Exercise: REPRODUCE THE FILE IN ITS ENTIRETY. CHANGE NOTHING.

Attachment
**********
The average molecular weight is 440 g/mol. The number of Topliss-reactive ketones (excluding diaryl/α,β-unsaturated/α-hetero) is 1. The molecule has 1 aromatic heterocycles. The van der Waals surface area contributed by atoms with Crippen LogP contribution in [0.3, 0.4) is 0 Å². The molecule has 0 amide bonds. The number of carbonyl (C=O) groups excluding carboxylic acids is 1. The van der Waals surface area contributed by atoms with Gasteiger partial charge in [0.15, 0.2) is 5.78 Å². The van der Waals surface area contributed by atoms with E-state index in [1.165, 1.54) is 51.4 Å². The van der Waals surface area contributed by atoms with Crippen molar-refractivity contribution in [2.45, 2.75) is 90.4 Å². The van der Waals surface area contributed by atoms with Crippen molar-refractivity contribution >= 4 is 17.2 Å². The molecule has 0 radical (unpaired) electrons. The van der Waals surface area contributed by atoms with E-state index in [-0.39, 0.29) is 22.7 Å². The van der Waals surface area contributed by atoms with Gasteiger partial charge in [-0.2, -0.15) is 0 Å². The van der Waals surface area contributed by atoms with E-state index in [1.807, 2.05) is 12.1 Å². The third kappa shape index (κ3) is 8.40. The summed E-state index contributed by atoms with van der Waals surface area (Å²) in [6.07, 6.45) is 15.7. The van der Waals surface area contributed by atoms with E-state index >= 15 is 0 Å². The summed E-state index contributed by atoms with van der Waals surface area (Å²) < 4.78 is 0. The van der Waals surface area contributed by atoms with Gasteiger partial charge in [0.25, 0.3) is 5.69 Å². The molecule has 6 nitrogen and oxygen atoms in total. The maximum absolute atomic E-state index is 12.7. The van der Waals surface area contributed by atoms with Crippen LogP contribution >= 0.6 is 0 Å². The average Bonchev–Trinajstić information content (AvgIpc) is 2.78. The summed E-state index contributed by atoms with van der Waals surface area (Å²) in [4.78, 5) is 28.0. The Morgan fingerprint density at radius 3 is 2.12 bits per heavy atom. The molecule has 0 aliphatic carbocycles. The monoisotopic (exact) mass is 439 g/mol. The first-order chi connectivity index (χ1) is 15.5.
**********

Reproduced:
The average molecular weight is 440 g/mol. The number of Topliss-reactive ketones (excluding diaryl/α,β-unsaturated/α-hetero) is 1. The molecule has 1 aromatic heterocycles. The van der Waals surface area contributed by atoms with Crippen LogP contribution in [0.3, 0.4) is 0 Å². The molecule has 0 amide bonds. The number of carbonyl (C=O) groups excluding carboxylic acids is 1. The van der Waals surface area contributed by atoms with Gasteiger partial charge in [0.15, 0.2) is 5.78 Å². The van der Waals surface area contributed by atoms with E-state index in [1.165, 1.54) is 51.4 Å². The van der Waals surface area contributed by atoms with Crippen molar-refractivity contribution in [2.45, 2.75) is 90.4 Å². The van der Waals surface area contributed by atoms with Crippen molar-refractivity contribution >= 4 is 17.2 Å². The molecule has 0 radical (unpaired) electrons. The van der Waals surface area contributed by atoms with E-state index in [-0.39, 0.29) is 22.7 Å². The van der Waals surface area contributed by atoms with Gasteiger partial charge in [-0.2, -0.15) is 0 Å². The van der Waals surface area contributed by atoms with E-state index in [1.807, 2.05) is 12.1 Å². The third kappa shape index (κ3) is 8.40. The summed E-state index contributed by atoms with van der Waals surface area (Å²) in [6.07, 6.45) is 15.7. The van der Waals surface area contributed by atoms with E-state index >= 15 is 0 Å². The summed E-state index contributed by atoms with van der Waals surface area (Å²) < 4.78 is 0. The van der Waals surface area contributed by atoms with Gasteiger partial charge in [0.25, 0.3) is 5.69 Å². The molecule has 6 nitrogen and oxygen atoms in total. The maximum absolute atomic E-state index is 12.7. The van der Waals surface area contributed by atoms with Crippen LogP contribution >= 0.6 is 0 Å². The average Bonchev–Trinajstić information content (AvgIpc) is 2.78. The summed E-state index contributed by atoms with van der Waals surface area (Å²) in [4.78, 5) is 28.0. The Morgan fingerprint density at radius 3 is 2.12 bits per heavy atom. The molecule has 0 aliphatic carbocycles. The monoisotopic (exact) mass is 439 g/mol. The first-order chi connectivity index (χ1) is 15.5.